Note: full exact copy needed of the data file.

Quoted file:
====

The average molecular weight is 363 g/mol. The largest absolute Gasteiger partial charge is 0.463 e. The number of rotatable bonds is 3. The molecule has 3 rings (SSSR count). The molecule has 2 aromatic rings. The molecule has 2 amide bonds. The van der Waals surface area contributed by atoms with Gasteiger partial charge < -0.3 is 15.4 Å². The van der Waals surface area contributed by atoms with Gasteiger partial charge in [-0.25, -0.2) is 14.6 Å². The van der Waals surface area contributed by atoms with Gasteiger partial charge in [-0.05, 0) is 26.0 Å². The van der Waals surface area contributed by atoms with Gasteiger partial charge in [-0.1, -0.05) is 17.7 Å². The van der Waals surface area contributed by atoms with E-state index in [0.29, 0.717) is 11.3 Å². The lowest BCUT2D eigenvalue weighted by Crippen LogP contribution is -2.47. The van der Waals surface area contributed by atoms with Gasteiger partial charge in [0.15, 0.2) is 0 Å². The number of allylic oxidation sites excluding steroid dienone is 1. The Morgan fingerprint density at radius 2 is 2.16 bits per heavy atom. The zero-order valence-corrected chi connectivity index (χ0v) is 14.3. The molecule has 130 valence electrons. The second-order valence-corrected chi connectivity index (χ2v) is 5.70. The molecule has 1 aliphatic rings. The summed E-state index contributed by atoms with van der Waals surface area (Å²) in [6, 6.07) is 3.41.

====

The average molecular weight is 363 g/mol. The largest absolute Gasteiger partial charge is 0.463 e. The number of rotatable bonds is 3. The molecule has 3 rings (SSSR count). The molecule has 2 aromatic rings. The molecule has 2 amide bonds. The van der Waals surface area contributed by atoms with Gasteiger partial charge < -0.3 is 15.4 Å². The van der Waals surface area contributed by atoms with Gasteiger partial charge in [-0.25, -0.2) is 14.6 Å². The van der Waals surface area contributed by atoms with Gasteiger partial charge in [-0.05, 0) is 26.0 Å². The van der Waals surface area contributed by atoms with Gasteiger partial charge in [-0.1, -0.05) is 17.7 Å². The van der Waals surface area contributed by atoms with E-state index in [0.29, 0.717) is 11.3 Å². The lowest BCUT2D eigenvalue weighted by Crippen LogP contribution is -2.47. The van der Waals surface area contributed by atoms with Gasteiger partial charge in [0.15, 0.2) is 0 Å². The number of allylic oxidation sites excluding steroid dienone is 1. The Morgan fingerprint density at radius 2 is 2.16 bits per heavy atom. The zero-order valence-corrected chi connectivity index (χ0v) is 14.3. The molecule has 130 valence electrons. The second-order valence-corrected chi connectivity index (χ2v) is 5.70. The molecule has 1 aliphatic rings. The summed E-state index contributed by atoms with van der Waals surface area (Å²) in [6, 6.07) is 3.41.